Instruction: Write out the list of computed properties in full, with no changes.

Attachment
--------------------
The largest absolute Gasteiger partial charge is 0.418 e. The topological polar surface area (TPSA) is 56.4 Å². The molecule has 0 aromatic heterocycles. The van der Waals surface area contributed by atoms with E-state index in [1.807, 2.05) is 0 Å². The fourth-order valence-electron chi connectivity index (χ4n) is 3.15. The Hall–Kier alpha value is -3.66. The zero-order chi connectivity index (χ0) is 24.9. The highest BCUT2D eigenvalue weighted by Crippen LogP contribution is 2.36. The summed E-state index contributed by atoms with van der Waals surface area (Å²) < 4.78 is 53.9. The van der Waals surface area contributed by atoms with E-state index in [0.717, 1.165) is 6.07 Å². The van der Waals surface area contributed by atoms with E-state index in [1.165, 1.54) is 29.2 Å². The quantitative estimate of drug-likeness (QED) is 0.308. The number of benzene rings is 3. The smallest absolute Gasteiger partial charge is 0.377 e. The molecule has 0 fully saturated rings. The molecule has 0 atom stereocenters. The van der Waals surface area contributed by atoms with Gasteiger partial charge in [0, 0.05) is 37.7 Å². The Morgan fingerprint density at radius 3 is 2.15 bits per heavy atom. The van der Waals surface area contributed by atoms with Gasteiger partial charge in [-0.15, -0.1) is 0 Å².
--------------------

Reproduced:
The largest absolute Gasteiger partial charge is 0.418 e. The topological polar surface area (TPSA) is 56.4 Å². The molecule has 0 aromatic heterocycles. The van der Waals surface area contributed by atoms with E-state index in [1.807, 2.05) is 0 Å². The fourth-order valence-electron chi connectivity index (χ4n) is 3.15. The Hall–Kier alpha value is -3.66. The zero-order chi connectivity index (χ0) is 24.9. The highest BCUT2D eigenvalue weighted by Crippen LogP contribution is 2.36. The summed E-state index contributed by atoms with van der Waals surface area (Å²) < 4.78 is 53.9. The van der Waals surface area contributed by atoms with E-state index in [0.717, 1.165) is 6.07 Å². The van der Waals surface area contributed by atoms with E-state index in [1.165, 1.54) is 29.2 Å². The quantitative estimate of drug-likeness (QED) is 0.308. The number of benzene rings is 3. The smallest absolute Gasteiger partial charge is 0.377 e. The molecule has 0 fully saturated rings. The molecule has 0 atom stereocenters. The van der Waals surface area contributed by atoms with Gasteiger partial charge in [0, 0.05) is 37.7 Å². The Morgan fingerprint density at radius 3 is 2.15 bits per heavy atom. The van der Waals surface area contributed by atoms with Gasteiger partial charge in [-0.15, -0.1) is 0 Å².